A few days ago, the IRS disclosed that some rogue employees in Ohio had been "targeting" conservative groups. Since then, there have been more disclosures and a full-blown scandal is brewing. There have also been numerous accounts by individuals and groups suspecting they have also been targeted for one reason or another. Obviously, this story is not going away soon.
This got us discussing among ourselves whether contract auditors or administrators (e.g. DCAA, DCMA, GAO, DoD-IG, etc.) have ever been part of a orchestrated effort to target particular contractors or segments of the contractor community.
Happily, not one person in our Consulting Group had ever been a part of such an endeavor. Moreover, we have never heard of it happening nor could we imagine that it could even occur. DCAA auditors, first and foremost, are independent. Independence is required by GAGAS (Generally Accepted Government Auditing Standards) and any impediments to independence will disqualify an auditor on any given audit. Secondly, auditors are driven by risk, not by politics. Auditors spend their time in areas that seem to be of highest risk to taxpayers - getting the most bang for the buck, so to speak.
When we were auditors, contractors sometimes asked us why we were picking on them. We weren't. We just had some audits to perform and after taking them through our risk assessments, they understood our purposes better. We were never there for nefarious reasons. There may be cases where auditors stayed a little longer and dug a little deeper than was justified by the risk assessment because he/she was ticked off at someone or something. Sometimes its difficult to suppress the human element when two sides collide. These situations however are "one-off" cases, not something orchestrated by management.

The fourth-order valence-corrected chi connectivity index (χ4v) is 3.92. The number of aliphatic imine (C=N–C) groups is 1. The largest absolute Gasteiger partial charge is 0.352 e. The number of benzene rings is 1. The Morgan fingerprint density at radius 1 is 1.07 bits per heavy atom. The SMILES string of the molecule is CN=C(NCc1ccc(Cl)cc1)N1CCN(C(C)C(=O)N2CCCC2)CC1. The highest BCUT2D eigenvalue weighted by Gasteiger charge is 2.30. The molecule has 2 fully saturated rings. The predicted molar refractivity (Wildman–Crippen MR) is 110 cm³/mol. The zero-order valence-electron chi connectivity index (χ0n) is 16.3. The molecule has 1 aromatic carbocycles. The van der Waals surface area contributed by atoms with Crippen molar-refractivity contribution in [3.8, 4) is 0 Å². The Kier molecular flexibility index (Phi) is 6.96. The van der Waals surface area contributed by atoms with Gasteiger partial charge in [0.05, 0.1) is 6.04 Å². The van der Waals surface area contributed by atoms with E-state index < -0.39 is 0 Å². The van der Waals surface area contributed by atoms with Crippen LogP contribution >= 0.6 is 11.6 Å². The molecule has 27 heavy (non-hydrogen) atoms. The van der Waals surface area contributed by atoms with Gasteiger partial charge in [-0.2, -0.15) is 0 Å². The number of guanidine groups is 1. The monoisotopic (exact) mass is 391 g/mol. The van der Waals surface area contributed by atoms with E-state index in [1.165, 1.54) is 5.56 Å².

Our advice to contractors undergoing any audit is to ensure that the audit scope and the risk assessments are fully understood before the audit begins. We've given this advice several times in this blog. If the auditor seems to go astray, ask him/her what they are doing. It you don't get a satisfactory answer, talk to their supervisor or manager.